But there’s a fine line to walk as artists.
Business wants what has been proven to sell because it minimizes financial risk. Artists want to create what is yet uncreated.
Both are valid and necessary.
What is ironic in this, is that audiences respond the deepest to artists who are unique and individual – but overall they tend to buy art that is predictable. Art in all mediums is purchased because of its ability to move people emotionally – for the Story it tells, the feeling it evokes, the dream it inspires, the beauty it endows.
This is just as true for films as for novels, paintings, sculpture and music albums. It also makes the business of art unpredictable because every human being responds individually to art and artists.
So we have this tension between the business of art and artists themselves. We are each responsible for ensuring that our part of the whole succeeds. As artists, we need to keep in mind what it is that business executives need from us and our work, as we both serve the audience.
But we also have to develop our unique creative voice. If we do not, we risk being forgettable. And being forgettable means you haven’t touched people emotionally. Not good for any artist’s ability to sell.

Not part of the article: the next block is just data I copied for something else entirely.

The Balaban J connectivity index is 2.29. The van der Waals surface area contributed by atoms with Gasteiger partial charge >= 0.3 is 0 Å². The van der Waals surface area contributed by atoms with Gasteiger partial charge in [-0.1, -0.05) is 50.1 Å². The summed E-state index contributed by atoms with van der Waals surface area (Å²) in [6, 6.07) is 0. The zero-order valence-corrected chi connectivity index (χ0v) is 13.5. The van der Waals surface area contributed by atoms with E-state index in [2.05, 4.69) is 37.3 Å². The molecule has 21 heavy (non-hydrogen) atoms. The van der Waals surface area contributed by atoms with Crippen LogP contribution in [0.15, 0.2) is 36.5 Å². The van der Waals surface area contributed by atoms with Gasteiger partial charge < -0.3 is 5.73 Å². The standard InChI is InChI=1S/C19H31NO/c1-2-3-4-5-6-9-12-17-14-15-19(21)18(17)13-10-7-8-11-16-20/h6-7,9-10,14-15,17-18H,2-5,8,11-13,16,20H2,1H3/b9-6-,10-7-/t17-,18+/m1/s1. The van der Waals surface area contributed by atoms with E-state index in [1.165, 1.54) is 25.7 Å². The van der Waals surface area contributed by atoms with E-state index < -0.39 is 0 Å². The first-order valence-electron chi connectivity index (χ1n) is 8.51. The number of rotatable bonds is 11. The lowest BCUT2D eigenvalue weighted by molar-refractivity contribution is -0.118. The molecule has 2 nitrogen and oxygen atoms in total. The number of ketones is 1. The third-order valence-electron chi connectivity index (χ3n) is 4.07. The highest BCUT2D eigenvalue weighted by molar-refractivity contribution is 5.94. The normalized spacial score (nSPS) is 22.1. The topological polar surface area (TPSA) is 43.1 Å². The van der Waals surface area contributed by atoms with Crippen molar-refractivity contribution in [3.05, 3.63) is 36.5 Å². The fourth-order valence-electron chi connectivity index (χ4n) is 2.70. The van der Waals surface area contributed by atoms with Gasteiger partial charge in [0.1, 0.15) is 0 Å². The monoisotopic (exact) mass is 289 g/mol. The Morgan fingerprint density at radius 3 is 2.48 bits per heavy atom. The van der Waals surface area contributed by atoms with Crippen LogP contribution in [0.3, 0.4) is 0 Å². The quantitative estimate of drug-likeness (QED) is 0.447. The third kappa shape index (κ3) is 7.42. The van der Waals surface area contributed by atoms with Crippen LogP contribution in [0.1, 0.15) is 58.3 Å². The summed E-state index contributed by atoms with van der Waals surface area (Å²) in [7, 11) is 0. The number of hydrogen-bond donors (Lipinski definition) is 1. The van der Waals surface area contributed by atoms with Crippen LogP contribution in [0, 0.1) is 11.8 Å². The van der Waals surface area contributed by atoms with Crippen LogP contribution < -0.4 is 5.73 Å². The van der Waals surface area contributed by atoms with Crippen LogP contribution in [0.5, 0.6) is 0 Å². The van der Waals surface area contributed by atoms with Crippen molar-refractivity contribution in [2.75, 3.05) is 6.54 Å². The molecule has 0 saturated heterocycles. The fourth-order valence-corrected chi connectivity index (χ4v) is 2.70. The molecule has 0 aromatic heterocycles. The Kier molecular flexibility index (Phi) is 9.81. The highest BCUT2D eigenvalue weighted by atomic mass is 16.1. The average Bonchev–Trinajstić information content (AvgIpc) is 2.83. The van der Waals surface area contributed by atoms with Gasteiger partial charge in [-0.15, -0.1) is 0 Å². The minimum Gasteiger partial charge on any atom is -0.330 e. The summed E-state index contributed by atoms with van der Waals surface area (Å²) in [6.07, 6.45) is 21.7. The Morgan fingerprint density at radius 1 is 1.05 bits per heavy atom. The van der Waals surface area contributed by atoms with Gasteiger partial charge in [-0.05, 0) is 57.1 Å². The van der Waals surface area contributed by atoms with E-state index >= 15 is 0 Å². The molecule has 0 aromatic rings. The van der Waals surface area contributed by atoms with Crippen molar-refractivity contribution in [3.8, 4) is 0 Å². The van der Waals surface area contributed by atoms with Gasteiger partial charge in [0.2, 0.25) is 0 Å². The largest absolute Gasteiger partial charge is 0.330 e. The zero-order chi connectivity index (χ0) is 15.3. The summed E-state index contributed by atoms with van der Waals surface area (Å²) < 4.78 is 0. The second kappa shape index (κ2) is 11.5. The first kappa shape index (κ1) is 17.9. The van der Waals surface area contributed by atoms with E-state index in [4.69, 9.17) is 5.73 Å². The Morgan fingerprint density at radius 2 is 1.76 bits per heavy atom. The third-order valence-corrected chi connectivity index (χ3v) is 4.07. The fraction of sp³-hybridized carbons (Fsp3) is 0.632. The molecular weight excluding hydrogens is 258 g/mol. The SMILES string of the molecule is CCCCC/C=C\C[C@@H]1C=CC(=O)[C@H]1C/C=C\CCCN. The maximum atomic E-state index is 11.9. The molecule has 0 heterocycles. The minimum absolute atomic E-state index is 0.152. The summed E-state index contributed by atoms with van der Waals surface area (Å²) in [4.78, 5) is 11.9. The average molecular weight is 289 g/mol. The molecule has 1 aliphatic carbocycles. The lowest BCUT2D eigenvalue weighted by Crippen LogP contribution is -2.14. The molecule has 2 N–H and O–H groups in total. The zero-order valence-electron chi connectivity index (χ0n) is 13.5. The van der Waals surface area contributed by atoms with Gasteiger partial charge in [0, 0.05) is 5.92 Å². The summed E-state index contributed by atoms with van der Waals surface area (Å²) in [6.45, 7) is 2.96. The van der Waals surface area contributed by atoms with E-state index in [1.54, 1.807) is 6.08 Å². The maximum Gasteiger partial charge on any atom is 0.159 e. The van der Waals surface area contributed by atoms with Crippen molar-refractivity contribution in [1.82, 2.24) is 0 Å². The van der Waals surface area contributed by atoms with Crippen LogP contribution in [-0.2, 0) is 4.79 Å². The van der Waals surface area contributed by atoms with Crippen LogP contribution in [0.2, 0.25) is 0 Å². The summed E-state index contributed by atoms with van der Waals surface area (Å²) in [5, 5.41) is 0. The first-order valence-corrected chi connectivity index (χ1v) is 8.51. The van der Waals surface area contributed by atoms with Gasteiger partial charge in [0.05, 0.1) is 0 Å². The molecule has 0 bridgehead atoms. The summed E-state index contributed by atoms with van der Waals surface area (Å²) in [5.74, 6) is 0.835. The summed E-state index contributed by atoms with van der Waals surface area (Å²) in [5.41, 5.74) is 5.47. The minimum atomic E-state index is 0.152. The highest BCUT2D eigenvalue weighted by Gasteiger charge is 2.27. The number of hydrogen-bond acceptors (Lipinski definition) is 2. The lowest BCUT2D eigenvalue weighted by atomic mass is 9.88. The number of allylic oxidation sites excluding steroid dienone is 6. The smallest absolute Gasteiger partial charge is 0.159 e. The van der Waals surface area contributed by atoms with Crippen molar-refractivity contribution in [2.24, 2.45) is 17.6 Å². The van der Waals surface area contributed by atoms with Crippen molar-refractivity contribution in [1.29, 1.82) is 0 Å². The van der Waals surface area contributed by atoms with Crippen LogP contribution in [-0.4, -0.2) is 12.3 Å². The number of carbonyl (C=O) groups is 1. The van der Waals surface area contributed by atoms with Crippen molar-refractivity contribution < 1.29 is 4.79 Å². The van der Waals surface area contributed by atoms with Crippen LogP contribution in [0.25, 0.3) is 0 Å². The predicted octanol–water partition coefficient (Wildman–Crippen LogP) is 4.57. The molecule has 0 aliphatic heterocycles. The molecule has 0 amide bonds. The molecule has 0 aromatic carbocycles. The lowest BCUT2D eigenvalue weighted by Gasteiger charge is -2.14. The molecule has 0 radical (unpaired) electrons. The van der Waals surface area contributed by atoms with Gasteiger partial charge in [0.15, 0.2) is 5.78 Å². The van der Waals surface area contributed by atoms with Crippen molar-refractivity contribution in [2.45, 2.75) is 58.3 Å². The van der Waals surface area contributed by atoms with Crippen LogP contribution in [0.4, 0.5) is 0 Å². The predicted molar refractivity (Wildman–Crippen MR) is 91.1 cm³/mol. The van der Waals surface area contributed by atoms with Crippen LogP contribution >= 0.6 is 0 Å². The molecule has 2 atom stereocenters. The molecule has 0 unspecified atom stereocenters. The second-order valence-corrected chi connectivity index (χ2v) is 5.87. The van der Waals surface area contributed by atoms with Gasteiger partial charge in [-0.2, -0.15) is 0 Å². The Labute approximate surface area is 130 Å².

The good news is that when you stay true to your own creative voice, you retain the power to move people. When business can package and present your art in a form that has the comforting ring of predictability to it that audiences pay for – you have the conditions to surprise people with your unique voice in a medium that can sell.
So, should you consider what will sell when you create or develop your art?
Yes. And. No.
Yes, in the sense that you need to be aware of the business side of your industry, you need to know and meet the professional standards of your industry and you need to remain conscience at all times of the response you intend to evoke in an audience.
No, in the sense that while you have all this business “noise” in the background, you are the ARTIST in this industry and you need to bring and create what is fresh and unique in voice, style and content.
So be conscious of what the business folks need, but don’t let them decide who you are. And always, always, always put your soul and yourself into your work.